From Site Selection magazine, May 2001
COVER STORY (continued)

Rio Rancho:
Betting Big on New Chips

On May 24, 2000, Intel made an announcement that -- for most companies -- would be shocking. Intel, the world's largest maker of computer chips, announced that it would commit 29 percent of its entire year's capital expansion budget to a single project: the $2 billion wafer fab expansion at the company's site in Rio Rancho.
        The company said it would add more than 1 million sq. ft. (92,900 sq. m.) to its existing facility, including 135,000 sq. ft. (12,542 sq. m.) of cleanroom space for the manufacturing of microprocessor products. The expansion will incorporate Intel's new 0.13 micron process technology and will make microprocessors on 300-mm (12-inch) wafers.
        Construction began almost immediately. Completion is targeted for late 2001. Full production capacity at what will be the world's largest cleanroom manufacturing site (435,000 sq. ft./40,412 sq. m.) is projected for 2002.
        "The expansion is reflective of our commitment to invest in manufacturing capacity to help us meet the growing future demand for our products," Mike Splinter, Intel senior vice president and general manager of the Technology Manufacturing Group, said. "This additional manufacturing capacity will help us maintain our leadership in the extremely competitive world of semiconductors."
        The 300-mm wafer offers 225 percent of the silicon surface area and about 240 percent of the printed die (individual computer chips) per wafer, compared to the standard 200-mm (8-inch) wafer used in many semiconductor manufacturing plants today. In addition, the larger wafers will reduce manufacturing costs per wafer by more than 30 percent.
        "We expect to begin production using Intel's 0.13-micron process technology with copper metallization in 2002 with production of 300-mm wafers," Splinter said. A micron is about one-one hundredth the width of a typical human hair.
        The Rio Rancho site produces flash memory chips and the full range of microprocessors, including the Intel® Celeron and the Intel® Pentium® III Xeon processor.
        Upon completion, the project is expected to create up to 1,000 new jobs within five years. These include technicians, engineers and support personnel -- jobs that, while not exactly scarce in the Albuquerque area, pay much better than the average New Mexico wage.
        The average annual wage at the Intel plant in Rio Rancho is $46,000, nearly double the average state wage of $25,000. The starting salary at Intel is $36,000, but company spokesman Terry McDermott says that most employees make a lot more than that simply by working overtime and weekend shifts.
        It's not as difficult to get a job at Intel as one might expect. For entry-level positions at the fab plant, Intel requires a 2-year associate's degree in high-tech manufacturing. For students at the nearby University of New Mexico in Albuquerque and area community colleges, jobs at Intel provide a solid paycheck.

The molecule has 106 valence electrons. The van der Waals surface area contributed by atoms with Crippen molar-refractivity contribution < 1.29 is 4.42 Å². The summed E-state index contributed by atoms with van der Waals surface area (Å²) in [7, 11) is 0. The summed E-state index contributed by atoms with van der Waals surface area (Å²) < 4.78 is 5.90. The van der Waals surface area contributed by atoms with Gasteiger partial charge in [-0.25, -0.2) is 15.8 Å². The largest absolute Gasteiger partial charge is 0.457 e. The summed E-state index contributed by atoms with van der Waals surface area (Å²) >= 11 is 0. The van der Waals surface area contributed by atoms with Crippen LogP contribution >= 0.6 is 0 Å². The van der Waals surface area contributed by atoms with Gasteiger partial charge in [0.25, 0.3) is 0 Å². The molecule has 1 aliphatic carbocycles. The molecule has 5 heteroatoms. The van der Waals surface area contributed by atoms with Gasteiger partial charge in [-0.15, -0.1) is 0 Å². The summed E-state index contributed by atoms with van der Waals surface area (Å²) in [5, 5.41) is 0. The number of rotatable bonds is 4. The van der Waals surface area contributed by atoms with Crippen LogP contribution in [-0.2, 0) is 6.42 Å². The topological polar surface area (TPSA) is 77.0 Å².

The company's economic impact on the Greater Albuquerque area is staggering. Intel's annual payroll is more than $230 million, and that's just for full-time employees. The company also does business at any given time with some 5,600 contract workers, most of them suppliers and consultants who help Intel keep its extremely expensive equipment running properly.
        Some 600 construction workers were on site building the new fab in January. By mid-summer, the ranks of construction workers at the 24-hour-a-day building project will swell to 2,400. The company is responsible for 75 percent to 80 percent of all products exported from New Mexico. Since 1990, Intel has invested more than $4.5 billion into its Rio Rancho operations, including $783 million to New Mexico-based suppliers over the past five years.
        Over the past six years, Intel has paid $136 million in corporate income taxes to the state government, making the company New Mexico's largest taxpayer.
        To New Mexico's state government leaders, Intel is one prized catch they don't want to lose. "People forget that Bill Gates first incorporated in New Mexico, but there was not a warm reception for him here," says John Garcia, secretary for the New Mexico Economic Development Dept. "Polaroid also started here and left. The political dynamic in New Mexico had been a horrible situation for years. Our whole approach now is to commercialize innovation. Somebody's idea is going into a product."
        Under the leadership of Gov. Gary Johnson, New Mexico has become much more aggressive in industry recruitment and retention.
        "We are positioning New Mexico to be the next great place to do business," says Garcia. "We must keep the talent in New Mexico."
        Putting its money where its mouth is, the government is incentivizing the Intel project in Rio Rancho. At the forefront of the deal package is a $2 billion industrial revenue bond from Sandoval County, which Intel will use to construct the wafer fab plant and then pay back over 20 years.
        But that's only one reason why Intel chose Rio Rancho.

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